Nucleic acid liquid biopsies in Alzheimer’s disease: current state, challenges, and opportunities

Journal: Heylion
Authors: Tabea M. Soelter, Jordan H. Whitlock, Avery S. Williams, Andrew A. Hardigan, and Brittany N. Lasseigne

Alzheimer’s disease (AD) is the most common neurodegenerative disease and affects persons of all races, ethnic groups, and sexes. The disease is characterized by neuronal loss leading to cognitive decline and memory loss. There is no cure and the effectiveness of existing treatments is limited and depends on the time of diagnosis. The long prodromal period, during which patients’ ability to live a normal life is not affected despite neuronal loss, often leads to a delayed diagnosis because it can be mistaken for normal aging of the brain. In order to make a substantial impact on AD patient survival, early diagnosis may provide a greater therapeutic window for future therapies to slow AD-associated neurodegeneration. Current gold standards for disease detection include magnetic resonance imaging and positron emission tomography scans, which visualize amyloid β and phosphorylated tau depositions and aggregates. Liquid biopsies, already an active field of research in precision oncology, are hypothesized to provide early disease detection through minimally or non-invasive sample collection techniques. Liquid biopsies in AD have been studied in cerebrospinal fluid, blood, ocular, oral, and olfactory fluids. However, most of the focus has been on blood and cerebrospinal fluid due to biomarker specificity and sensitivity attributed to the effects of the blood-brain barrier and inter-laboratory variation during sample collection. Many studies have identified amyloid β and phosphorylated tau levels as putative biomarkers, however, advances in next-generation sequencing-based liquid biopsy methods have led to significant interest in identifying nucleic acid species associated with AD from liquid tissues. Differences in cell-free RNAs and DNAs have been described as potential biomarkers for AD and hold the potential to affect disease diagnosis, treatment, and future research avenues.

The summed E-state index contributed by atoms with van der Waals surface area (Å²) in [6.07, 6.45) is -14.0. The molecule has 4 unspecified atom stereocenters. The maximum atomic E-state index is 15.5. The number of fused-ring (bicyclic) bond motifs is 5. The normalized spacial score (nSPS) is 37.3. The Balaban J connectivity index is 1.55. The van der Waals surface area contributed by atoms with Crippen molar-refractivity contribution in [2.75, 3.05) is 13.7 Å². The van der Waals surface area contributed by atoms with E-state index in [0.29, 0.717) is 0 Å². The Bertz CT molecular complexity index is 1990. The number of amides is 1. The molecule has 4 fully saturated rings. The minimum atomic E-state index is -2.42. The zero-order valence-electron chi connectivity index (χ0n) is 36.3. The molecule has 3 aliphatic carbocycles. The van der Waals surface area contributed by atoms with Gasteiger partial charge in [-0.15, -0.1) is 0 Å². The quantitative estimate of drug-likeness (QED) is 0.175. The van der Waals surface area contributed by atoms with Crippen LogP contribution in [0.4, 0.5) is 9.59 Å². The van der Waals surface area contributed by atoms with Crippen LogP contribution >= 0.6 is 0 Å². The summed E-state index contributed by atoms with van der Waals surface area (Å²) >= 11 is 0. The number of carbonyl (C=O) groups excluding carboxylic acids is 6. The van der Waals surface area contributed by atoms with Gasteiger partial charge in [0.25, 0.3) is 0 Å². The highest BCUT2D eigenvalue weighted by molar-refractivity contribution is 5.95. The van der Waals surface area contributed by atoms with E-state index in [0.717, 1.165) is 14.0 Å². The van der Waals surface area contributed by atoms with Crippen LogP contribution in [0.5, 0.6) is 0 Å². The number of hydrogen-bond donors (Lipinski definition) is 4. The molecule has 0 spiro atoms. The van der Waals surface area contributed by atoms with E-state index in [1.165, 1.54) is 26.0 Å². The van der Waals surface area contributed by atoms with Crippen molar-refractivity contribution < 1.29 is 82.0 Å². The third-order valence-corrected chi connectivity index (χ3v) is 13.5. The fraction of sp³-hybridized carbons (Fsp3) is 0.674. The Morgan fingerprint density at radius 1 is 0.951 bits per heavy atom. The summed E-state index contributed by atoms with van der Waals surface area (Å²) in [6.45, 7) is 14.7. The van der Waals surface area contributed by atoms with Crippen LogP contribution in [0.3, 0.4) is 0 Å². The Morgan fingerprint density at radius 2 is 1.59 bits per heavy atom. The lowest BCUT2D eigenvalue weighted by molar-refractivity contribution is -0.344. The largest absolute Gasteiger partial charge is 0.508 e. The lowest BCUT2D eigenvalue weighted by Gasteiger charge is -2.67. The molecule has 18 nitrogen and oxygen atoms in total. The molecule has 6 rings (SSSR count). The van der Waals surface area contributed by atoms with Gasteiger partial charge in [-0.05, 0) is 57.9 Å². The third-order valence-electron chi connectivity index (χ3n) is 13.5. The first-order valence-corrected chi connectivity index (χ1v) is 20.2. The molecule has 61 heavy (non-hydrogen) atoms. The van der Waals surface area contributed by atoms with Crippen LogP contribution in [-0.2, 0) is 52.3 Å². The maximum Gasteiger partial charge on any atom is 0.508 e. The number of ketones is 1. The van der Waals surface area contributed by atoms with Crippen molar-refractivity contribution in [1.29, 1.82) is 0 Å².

Nathaniel DeVossFebruary 2nd, 2023